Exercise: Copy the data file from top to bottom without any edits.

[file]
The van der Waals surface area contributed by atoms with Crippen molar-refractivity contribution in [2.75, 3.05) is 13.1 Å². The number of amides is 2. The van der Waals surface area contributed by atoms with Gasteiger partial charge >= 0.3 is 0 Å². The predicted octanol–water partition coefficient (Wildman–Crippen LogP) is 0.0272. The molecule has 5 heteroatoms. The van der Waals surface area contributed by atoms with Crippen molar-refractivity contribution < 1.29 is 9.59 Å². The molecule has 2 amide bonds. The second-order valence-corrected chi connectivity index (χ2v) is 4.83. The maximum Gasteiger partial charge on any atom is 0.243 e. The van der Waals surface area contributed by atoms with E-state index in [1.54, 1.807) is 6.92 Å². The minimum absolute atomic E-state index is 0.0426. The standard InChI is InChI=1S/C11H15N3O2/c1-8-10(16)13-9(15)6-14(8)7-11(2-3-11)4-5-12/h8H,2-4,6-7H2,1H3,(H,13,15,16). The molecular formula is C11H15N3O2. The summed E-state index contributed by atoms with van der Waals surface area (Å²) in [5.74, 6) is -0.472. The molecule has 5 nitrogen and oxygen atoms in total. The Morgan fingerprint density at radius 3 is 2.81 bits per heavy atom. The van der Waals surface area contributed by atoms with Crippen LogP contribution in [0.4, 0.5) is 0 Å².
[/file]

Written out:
The van der Waals surface area contributed by atoms with Crippen molar-refractivity contribution in [2.75, 3.05) is 13.1 Å². The number of amides is 2. The van der Waals surface area contributed by atoms with Gasteiger partial charge >= 0.3 is 0 Å². The predicted octanol–water partition coefficient (Wildman–Crippen LogP) is 0.0272. The molecule has 5 heteroatoms. The van der Waals surface area contributed by atoms with Crippen molar-refractivity contribution < 1.29 is 9.59 Å². The molecule has 2 amide bonds. The second-order valence-corrected chi connectivity index (χ2v) is 4.83. The maximum Gasteiger partial charge on any atom is 0.243 e. The van der Waals surface area contributed by atoms with E-state index in [1.54, 1.807) is 6.92 Å². The minimum absolute atomic E-state index is 0.0426. The standard InChI is InChI=1S/C11H15N3O2/c1-8-10(16)13-9(15)6-14(8)7-11(2-3-11)4-5-12/h8H,2-4,6-7H2,1H3,(H,13,15,16). The molecular formula is C11H15N3O2. The summed E-state index contributed by atoms with van der Waals surface area (Å²) in [5.74, 6) is -0.472. The molecule has 5 nitrogen and oxygen atoms in total. The Morgan fingerprint density at radius 3 is 2.81 bits per heavy atom. The van der Waals surface area contributed by atoms with Crippen LogP contribution in [0.4, 0.5) is 0 Å².